At the outset, the Court of Appeal explained that after the 1927 amendments to the Code of Civil Procedure, written agreements to arbitrate were governed exclusively by statute and there was "no field for a common law arbitration to operate...." (Crofoot, supra, 119 Cal. App.2d at p. 181.) The appellate court therefore rejected Crofoot's argument that the arbitrator lacked jurisdiction because Blair never secured a court order submitting the cases to arbitration. "Prior to , it was undoubtedly the law that both common law and statutory arbitrations existed in this state, that in the absence of [a court] order of submission the arbitration was deemed to be a common law arbitration, and that in such common law arbitration the award could only be enforced by an independent action and could not be entered as a judgment.... [¶] Since 1927, however, these limitations on statutory
On the question of arbitral finality, the Crofoot court was more circumspect, admitting "The law is not quite so clear as to a court's powers of review over questions of law. The earlier cases held that the court had the power to review errors of law, at least where they appeared upon the face of the award.
This bold statement reflected the end result of many years of evolution in the law, from the common law roots of Muldrow, supra, 2 Cal. 74, through the growth of the rule permitting review of errors on the face of the award (Utah Const., supra, 174 Cal. at pp. 160-161), and through the important changes occasioned by the 1927 amendments as interpreted first by Pacific Vegetable, supra, 29 Cal.2d 228, and then definitively by Crofoot, supra, 119 Cal.App.2d 156. Later opinions of this court relied heavily on the reasoning and conclusion of the Crofoot opinion to declare that the sole grounds for
In the years following Crofoot, supra, 119 Cal.App.2d 156, a large majority of appellate decisions also adopted the Crofoot conclusion that former section 1288 set forth the exclusive means for vacating an arbitration award. (Cecil v. Bank of America (1956) 142 Cal.App.2d 249, 251 [298 P.2d 24] ["the merits of the award ... may not be reviewed except as provided in the statute"]; Downer Corp. v. Union Paving Co. (1956) 146 Cal.App.2d 708, 715 [304 P.2d 756] [same]; Wetsel v. Garibaldi (1958) 159 Cal.App.2d 4, 13 [323 P.2d 524], disapproved on other grounds, Posner v. Grunwald-Marx, Inc., supra, 56 Cal.2d at p. 183 [same]; Ulene v. Murray Millman of California (1959) 175 Cal.App.2d 655, 660 [346 P.2d 494] [same]; Meat Cutters Local No. 439 v. Olson Bros. (1960) 186 Cal.App.2d 200, 203-204 [8 Cal.Rptr. 789] [same]; Government Employees Ins. Co. v. Brunner (1961) 191 Cal.App.2d 334, 340-341 [12 Cal.Rptr. 547] [same]; but see, U.S. Plywood Corp. v. Hudson Lumber Co. (1954) 124 Cal.App.2d 527, 532 [269 P.2d 93] [reiterating the "error on face of award" standard].) Some cases did not expressly recognize the exclusiveness of the statutory grounds, but implied that point by flatly stating the merits of an arbitration award were not subject to judicial review. (Atlas Floor Covering v. Crescent House & Garden, Inc. (1958) 166 Cal.App.2d 211, 216 [333 P.2d 194]; Gerard v. Salter (1956) 146 Cal.App.2d 840, 846 [304 P.2d 237].)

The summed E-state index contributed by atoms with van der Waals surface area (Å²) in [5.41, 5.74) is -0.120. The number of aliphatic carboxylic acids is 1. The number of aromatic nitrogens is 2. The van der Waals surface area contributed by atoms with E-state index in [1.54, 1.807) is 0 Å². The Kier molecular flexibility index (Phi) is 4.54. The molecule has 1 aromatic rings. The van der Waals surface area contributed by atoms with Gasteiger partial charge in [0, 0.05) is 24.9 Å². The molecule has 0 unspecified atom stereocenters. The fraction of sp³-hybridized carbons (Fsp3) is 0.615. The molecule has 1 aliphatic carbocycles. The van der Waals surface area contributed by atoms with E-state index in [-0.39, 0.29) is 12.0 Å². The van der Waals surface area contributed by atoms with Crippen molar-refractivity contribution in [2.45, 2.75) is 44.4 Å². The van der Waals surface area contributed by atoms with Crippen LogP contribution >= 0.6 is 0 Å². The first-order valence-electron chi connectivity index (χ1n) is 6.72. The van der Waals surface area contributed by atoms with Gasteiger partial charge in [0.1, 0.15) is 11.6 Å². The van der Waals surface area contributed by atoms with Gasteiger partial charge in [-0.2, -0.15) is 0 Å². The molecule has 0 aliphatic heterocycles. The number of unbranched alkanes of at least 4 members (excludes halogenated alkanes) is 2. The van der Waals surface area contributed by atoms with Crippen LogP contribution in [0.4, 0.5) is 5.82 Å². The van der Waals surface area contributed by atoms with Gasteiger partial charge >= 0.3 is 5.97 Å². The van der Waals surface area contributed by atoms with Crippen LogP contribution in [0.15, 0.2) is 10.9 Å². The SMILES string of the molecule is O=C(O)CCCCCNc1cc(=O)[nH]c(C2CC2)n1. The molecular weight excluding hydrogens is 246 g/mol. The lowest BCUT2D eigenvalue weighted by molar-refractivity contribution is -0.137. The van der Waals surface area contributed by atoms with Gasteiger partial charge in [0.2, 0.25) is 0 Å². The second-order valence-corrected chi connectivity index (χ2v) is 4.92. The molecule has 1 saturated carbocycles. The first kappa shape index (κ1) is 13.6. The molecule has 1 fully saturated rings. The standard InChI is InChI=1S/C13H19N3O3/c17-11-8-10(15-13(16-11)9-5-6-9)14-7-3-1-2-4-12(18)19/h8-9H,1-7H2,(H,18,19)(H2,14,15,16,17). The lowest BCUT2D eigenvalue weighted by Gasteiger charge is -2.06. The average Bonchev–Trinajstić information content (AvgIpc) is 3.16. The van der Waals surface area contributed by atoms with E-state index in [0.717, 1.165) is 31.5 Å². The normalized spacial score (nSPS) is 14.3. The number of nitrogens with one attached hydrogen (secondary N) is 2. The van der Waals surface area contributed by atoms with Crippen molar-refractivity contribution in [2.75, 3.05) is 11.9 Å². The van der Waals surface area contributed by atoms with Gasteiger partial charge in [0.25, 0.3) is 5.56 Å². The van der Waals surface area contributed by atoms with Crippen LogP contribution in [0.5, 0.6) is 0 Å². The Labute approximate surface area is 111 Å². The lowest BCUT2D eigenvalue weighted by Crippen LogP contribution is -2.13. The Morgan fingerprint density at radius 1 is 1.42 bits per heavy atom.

In 1956, the Legislature authorized the California Law Revision Commission to study and determine whether the statutory arbitration scheme should be revised. (Assem. Conc. Res. No. 10, Stats. 1957 (1956 Reg. Sess.) res. ch. 42, Topic 14, p. 264.) The commission's report was transmitted to the Governor in December 1960. (Recommendation and Study Pertaining to Arbitration (Dec. 1960) 3 Cal. Law Revision Com. Rep. (1960) [hereafter Arbitration Study].) On the subject of the scope of judicial review, the report explained that, "Nothing in the California statute defines the permissible scope of review by the courts. Numerous court rulings have, however, developed the following basic principles which set the limits for any court review: [¶] ... [¶] (2) Merits of an arbitration award either on questions of fact or of law may not be reviewed except as provided for in the statute in the absence of some limiting clause in the arbitration agreement. [¶] ...
The Arbitration Study emphasized that arbitration should be the end of the dispute and that "the ordinary concepts of judicial appeal and review are not applicable to arbitration awards. Settled case law is based on this assumption." (Arbitration Study, supra, p. G-54.) After surveying the state of the law, the report concluded that although the California statutes do not "attempt to express the exact limits of court review of arbitration awards, ... no good reason exists to codify into the California statute the case law as it presently exists." (Ibid.) Further, the report recommended that the "present grounds for vacating an award should be left substantially unchanged." (Id. at p. G-57.) The report of the California Law Revision Commission thus concluded that the state of the law, as represented by Crofoot, supra, 119 Cal.App.2d 156, and its progeny, should not be altered by any statutory amendments.